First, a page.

Tuesday, February 24, 2009
Origins of Hypnosis
Hypnosis s famous for its roots in pseudoscience and metaphysical innuendo. Dr. Franz Mesmer in the 18th centuryclaimed he could influence his patients minds by manipulating their "magnetic fluids." At first he used actual magnets, before later favoring careful hand movements from a distance to his subjects.
It would be Dr. James Braid, a scottish philosipher who would hone Mesmer's in a rational matter, devoid of any supernatural claims. He would latter coin the term 'Hypnotism'.
"It may here be requisite for me to explain, that by the term Hypnotism, or Nervous Sleep, which frequently occurs in the following pages, I mean a peculiar condition of the nervous system, into which it may be thrown by artificial contrivance, and which differs, in several respects, from common sleep or the waking condition. I do not allege that this condition is induced through the transmission of a magnetic or occult influence from my body into that of my patients; nor do I profess, by my processes, to produce the higher [i.e., supernatural] phenomena of the Mesmerists. My pretensions are of a much more humble character, and are all consistent with generally admitted principles in physiological and psychological science. Hypnotism might therefore not inaptly be designated, Rational Mesmerism, in contra-distinction to the Transcendental Mesmerism of the Mesmerists." -Observations on Trance or Human Hybernation, 1850, 'Preface.'
Braid found that he induced trances with intense, unwavering stares.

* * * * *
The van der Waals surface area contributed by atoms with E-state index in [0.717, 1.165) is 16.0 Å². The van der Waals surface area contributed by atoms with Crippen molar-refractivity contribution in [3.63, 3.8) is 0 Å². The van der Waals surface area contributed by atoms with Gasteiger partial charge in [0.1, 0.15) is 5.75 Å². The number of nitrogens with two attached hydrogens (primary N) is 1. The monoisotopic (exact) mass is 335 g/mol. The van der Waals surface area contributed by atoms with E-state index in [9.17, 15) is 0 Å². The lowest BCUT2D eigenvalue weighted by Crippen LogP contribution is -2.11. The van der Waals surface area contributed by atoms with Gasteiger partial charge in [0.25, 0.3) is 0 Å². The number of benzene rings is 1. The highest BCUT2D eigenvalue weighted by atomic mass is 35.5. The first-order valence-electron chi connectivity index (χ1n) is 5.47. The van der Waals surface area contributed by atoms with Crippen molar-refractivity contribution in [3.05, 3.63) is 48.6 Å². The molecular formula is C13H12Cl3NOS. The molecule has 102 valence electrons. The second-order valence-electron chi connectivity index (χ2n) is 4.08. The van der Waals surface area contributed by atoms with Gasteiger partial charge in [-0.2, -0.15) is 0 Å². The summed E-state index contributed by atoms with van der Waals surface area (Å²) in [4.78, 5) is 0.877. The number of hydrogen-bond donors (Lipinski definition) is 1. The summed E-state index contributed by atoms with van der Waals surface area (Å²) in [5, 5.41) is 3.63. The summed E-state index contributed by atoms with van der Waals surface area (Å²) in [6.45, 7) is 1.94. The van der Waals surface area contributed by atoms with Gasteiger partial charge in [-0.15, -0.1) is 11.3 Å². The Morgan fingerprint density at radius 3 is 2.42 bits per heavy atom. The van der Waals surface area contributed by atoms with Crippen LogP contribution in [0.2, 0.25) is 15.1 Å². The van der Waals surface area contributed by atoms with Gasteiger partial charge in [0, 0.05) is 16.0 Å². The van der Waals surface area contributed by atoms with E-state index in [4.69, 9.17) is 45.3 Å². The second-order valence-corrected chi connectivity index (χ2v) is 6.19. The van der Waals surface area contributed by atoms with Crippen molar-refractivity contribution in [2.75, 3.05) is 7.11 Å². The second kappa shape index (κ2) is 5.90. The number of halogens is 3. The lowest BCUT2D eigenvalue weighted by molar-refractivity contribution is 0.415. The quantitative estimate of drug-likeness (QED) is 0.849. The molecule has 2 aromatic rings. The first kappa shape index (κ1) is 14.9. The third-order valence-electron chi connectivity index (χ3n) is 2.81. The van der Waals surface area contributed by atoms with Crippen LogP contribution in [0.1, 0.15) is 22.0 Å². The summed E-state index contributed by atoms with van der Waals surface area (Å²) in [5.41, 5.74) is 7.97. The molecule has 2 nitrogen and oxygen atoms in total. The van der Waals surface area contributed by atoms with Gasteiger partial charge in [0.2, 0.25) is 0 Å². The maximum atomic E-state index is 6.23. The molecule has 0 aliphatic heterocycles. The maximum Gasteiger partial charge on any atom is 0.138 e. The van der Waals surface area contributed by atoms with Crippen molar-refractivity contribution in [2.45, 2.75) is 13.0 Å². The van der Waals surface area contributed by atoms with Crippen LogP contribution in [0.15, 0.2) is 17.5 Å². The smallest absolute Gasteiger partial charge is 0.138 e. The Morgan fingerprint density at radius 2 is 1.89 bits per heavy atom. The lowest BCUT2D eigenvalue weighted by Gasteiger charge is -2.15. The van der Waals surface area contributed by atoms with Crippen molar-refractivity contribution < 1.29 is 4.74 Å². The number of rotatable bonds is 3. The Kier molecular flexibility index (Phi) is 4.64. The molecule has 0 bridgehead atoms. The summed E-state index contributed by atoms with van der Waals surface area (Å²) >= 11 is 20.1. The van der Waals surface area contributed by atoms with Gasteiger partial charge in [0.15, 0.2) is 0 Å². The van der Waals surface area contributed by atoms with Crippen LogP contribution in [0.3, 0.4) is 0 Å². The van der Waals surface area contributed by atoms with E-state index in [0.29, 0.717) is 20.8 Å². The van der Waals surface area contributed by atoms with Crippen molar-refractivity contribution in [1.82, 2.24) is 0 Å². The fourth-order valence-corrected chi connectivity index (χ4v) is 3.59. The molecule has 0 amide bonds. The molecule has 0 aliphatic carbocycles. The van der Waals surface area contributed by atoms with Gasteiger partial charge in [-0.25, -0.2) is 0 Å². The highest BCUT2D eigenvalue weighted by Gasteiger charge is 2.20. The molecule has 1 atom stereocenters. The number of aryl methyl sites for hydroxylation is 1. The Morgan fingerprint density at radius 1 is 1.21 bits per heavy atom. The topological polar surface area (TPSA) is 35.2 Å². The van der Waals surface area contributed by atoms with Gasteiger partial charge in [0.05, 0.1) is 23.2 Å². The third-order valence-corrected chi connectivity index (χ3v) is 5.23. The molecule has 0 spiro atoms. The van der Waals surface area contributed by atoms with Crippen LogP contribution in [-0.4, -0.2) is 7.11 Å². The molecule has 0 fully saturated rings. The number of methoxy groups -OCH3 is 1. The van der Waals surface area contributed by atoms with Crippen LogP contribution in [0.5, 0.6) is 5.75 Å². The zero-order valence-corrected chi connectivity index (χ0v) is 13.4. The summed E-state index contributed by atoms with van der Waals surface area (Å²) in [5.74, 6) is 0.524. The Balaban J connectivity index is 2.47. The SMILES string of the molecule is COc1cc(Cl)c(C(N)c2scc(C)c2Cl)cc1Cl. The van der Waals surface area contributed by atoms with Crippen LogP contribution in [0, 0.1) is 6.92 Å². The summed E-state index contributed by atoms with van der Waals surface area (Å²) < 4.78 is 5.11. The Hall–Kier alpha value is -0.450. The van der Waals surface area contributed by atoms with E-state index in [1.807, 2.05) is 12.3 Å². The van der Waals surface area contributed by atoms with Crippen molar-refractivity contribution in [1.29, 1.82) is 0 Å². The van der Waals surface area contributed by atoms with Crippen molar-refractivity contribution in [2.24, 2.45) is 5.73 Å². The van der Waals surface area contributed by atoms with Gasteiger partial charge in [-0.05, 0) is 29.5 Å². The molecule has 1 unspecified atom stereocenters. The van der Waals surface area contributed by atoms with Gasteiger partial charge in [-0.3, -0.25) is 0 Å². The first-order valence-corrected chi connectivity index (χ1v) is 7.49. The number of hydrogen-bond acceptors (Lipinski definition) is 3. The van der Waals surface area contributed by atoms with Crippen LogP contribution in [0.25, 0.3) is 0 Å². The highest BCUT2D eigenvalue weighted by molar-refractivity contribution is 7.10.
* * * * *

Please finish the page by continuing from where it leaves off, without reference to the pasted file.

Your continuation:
Hypnosis has since undergone many connotations and applications. Recently, scientists like Amir Raz, a former professional magician and current assistant professor at Columbia University, have been attempting to bring hypnotism back into the realm of neurological study.
Raz conducted a study with groups of adults who were highly susceptible to hypnotic influence to see if they could perform a "stroop test" with greater aptitude after hypnotic induction
A stroop test is an experiment in which subjects are asked to identify colors as quickly as possible. The colors however are presented in the context of colored letters spelling the names of different colors, for instance the word "Blue" with yellow lettering. This briefly confuses the subjects, as their literate associative minds are forced to reconcile with sensory input before generating a response.
Raz found that through hypnotic induction, he could override the literate functions in his subjects. After suggesting to his subjects through hypnosis that the words would appear as gibberish.
As the study progressed, Raz found that subjects highly susceptible to hypnosis did not show brain activity in the areas used for visual language recognition, and thus recognized the colors instantly.
This data indicates that the powers of hypnotic suggestion are powerful enough to temporarily suspend ones recognition of language. By suggestion, Raz was able to manipulate the higher brain functions of his subjects so as to manipulate or at least "deafen" lower function sensory input.
The implications of this and similar studies are manifold. Hypnosis while often dramatized and embellished, is a very real phenomenon. Hypnosis does indeed have many current clinical uses for treating depression, performance anxiety, addiction and other things. It can however also be used in studies similar to Raz's in order to more specifically identify brain structure and cognition. Hypothetically, if one were to devise a test similar to the stroop test, with more layers of sensory input (smell, touch sound etc.) one could use hypnotic suggestion to more firmly postulate the "pecking order" of each of these sensory inputs in the gestalt of experience.
Dr. Amir Raz Stroop test Case Study